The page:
Wednesday, February 1st, 2023
Wednesday, February 1st, 2023

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ATV bills could see floor action in House, Senate

Associate Editor

St. Paul Measures to address the use of all-terrain vehicles on
state forest lands could come to a vote in both the state House and
Senate this week.

Late Monday, state Sen. Jane Krentz, DFL-May Twp., held a
hearing at which ATV proponents, opponents, and those somewhere in
between, could voice their thoughts.

“We needed a real discussion about the issue,” she said.

During the legislative session, concerns have been raised about
ATV use in state forest, and the destruction caused by those
machines that venture off forest roads and trails. Currently, ATV
operators on the majority of state forests face few operating
restrictions. Conservation groups want the “cross-country” activity
to cease.

A Senate bill, sponsored by Leroy Stumpf, DFL-Thief River Falls,
and co-sponsored by Krentz, would increase funding to build and
maintain trails, as well as to conduct environmental assessments of
potential trails. In addition, the bill now would include funding
for three conservation officers whose responsibility would be
monitor ATV trail activity.

Krentz said the hiring of COs would be possible even in light of
a current hiring freeze. The funding for COs, she said, would come
not from the state’s General Fund, but from a funding source
dedicated for ATV and similar trails.

The House bill, sponsored by Tom Hackbarth, R-Cedar, includes
similar funding appropriations for ATV trail efforts. However, the
House bill also bans with exceptions for big game seasons
cross-country travel on state forest land.

Hackbarth said his bill merely returns language to the statutes
that was eliminated two years ago to ensure big game hunters could
use ATVs. This bill would state that ATVs stay on established
trails or roads, yet address the issue of ATV use during
hunting.

Krentz said it’s possible a similar ban, maybe as an amendment
to the Senate bill, is possible on the floor. Sen. John Hottinger,
DFL-Mankato, has been behind a push for the ban.

The state DNR last week issued a press statement saying it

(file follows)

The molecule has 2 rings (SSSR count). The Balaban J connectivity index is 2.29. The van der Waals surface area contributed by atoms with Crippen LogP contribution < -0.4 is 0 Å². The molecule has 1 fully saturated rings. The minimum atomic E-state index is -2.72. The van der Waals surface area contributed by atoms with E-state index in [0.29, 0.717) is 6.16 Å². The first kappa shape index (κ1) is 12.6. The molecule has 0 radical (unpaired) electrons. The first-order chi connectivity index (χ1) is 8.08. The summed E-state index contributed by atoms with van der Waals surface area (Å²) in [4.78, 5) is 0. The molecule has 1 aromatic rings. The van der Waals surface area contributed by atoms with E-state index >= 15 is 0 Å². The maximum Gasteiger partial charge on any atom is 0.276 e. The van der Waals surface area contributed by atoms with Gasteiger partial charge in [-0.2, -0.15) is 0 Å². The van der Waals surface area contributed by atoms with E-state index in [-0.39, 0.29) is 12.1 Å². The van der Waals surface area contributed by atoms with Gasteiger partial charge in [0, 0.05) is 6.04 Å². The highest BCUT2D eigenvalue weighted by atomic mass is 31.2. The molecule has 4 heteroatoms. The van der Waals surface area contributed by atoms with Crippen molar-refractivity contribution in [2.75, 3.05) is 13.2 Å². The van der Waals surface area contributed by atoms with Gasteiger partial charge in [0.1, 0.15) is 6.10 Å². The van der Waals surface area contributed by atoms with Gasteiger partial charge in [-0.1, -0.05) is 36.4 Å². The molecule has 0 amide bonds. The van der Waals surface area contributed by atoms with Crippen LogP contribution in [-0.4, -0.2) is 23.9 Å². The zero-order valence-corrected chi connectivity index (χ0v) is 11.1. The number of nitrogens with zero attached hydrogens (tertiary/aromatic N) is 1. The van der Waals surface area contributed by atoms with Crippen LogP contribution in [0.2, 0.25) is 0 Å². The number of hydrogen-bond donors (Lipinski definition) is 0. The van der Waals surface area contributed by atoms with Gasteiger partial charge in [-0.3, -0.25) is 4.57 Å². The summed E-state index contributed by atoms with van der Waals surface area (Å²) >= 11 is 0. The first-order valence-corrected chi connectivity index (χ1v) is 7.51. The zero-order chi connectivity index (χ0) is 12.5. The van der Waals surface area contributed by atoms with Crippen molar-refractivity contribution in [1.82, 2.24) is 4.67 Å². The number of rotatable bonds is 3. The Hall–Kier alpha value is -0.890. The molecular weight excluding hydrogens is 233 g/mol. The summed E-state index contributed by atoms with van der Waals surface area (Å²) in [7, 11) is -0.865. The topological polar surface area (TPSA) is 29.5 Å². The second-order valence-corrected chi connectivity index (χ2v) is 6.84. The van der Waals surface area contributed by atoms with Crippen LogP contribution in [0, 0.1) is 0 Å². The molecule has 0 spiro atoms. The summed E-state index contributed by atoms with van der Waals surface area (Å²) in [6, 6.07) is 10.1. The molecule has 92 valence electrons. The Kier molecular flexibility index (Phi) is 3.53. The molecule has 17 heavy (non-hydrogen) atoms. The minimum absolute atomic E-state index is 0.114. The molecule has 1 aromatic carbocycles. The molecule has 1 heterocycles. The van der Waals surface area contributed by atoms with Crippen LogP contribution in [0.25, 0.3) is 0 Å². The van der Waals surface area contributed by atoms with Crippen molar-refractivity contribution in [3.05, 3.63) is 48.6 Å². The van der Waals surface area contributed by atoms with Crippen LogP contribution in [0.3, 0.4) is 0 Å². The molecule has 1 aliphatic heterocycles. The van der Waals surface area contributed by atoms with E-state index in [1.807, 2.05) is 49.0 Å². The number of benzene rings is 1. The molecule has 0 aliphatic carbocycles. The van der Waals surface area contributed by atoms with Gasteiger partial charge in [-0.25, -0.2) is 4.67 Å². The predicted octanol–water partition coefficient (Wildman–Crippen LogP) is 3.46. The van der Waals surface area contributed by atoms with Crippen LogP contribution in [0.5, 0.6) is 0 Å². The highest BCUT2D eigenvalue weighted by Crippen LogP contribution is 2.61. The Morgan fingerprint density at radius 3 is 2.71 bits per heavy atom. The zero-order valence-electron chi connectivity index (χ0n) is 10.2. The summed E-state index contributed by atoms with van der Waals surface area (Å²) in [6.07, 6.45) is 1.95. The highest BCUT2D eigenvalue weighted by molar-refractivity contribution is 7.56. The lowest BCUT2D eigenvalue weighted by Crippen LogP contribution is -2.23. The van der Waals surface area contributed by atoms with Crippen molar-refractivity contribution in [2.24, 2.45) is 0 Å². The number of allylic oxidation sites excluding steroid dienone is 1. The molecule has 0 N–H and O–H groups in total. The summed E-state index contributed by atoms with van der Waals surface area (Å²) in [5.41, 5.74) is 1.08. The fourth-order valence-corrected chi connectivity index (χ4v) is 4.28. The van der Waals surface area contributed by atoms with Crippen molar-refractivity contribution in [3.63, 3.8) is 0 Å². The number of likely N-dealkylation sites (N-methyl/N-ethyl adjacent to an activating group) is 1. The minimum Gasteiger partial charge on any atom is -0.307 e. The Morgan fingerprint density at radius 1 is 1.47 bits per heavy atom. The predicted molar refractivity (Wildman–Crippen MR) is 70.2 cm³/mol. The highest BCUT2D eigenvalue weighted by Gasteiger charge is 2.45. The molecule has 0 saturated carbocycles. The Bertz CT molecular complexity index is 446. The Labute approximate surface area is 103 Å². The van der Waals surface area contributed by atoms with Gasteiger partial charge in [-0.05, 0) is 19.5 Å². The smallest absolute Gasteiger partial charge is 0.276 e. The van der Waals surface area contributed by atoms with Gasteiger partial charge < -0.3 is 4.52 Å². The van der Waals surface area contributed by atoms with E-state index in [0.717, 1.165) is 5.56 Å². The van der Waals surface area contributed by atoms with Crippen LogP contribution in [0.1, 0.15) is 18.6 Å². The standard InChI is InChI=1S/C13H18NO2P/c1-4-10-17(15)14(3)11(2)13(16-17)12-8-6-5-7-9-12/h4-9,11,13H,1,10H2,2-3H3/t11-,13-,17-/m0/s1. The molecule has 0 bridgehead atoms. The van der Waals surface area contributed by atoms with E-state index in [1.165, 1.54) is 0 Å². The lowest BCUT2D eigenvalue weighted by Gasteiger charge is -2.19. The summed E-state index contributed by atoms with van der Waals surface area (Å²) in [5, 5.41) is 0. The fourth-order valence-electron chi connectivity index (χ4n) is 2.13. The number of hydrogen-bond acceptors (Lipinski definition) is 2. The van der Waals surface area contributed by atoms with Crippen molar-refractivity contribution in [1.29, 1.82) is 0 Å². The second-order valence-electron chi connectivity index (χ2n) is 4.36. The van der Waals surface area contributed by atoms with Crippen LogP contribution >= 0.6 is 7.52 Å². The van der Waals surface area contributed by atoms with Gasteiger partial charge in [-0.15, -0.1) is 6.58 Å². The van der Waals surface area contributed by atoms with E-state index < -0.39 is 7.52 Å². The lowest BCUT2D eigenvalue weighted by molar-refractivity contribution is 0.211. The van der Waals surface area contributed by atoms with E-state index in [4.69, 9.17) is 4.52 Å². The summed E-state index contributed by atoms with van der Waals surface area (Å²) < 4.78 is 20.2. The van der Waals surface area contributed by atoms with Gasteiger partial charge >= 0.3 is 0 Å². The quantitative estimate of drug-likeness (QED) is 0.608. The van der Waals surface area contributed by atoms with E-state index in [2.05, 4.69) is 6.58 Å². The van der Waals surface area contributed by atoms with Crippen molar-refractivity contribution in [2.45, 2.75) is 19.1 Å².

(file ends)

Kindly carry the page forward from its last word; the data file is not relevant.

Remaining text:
backed legislation that would put a stop to cross-country ATV
travel in all state forests.

“This is not just about preventing environmental harm; it’s
about getting this activity under control and halting the damage
that’s already occurring,” DNR Commissioner Allen Garber said in
the statement.

Much of the concern about the environmental effects of ATV use
on public land has been centered on the Spider Lake Recreational
Area in Foothills State Forest, where the DNR has said it will file
a legal notice to begin a 60-day public comment period regarding
restrictions on off-trail travel there.

Following the conclusion of that 60-day period, the DNR
commissioner may make the Foothills forest currently a “managed”
forest for ATVs a “limited” forest.

All but about a dozen of the nearly 60 state forests are
managed; that is, all forest roads and trails are open unless
posted closed. While limited forest roads are open, all forest
trails are closed unless posted open. Four forests are off-limits
to ATV use.

DNR officials and ATV groups have said the development of ATV
trails will disperse the use of the machines, of which some 140,000
now are registered in the state. Currently, there are about 600
miles of designated ATV trails on state forest land.

A lawsuit by Minnesotans for Responsible Recreation, upheld by a
district judge and requiring the DNR to do Environmental Assessment
Worksheets on about a dozen planned trails in eight counties, has
impeded progress in designated trail development, ATVers say. MRR
says the impact on the environment needs to be considered before
designating trails.

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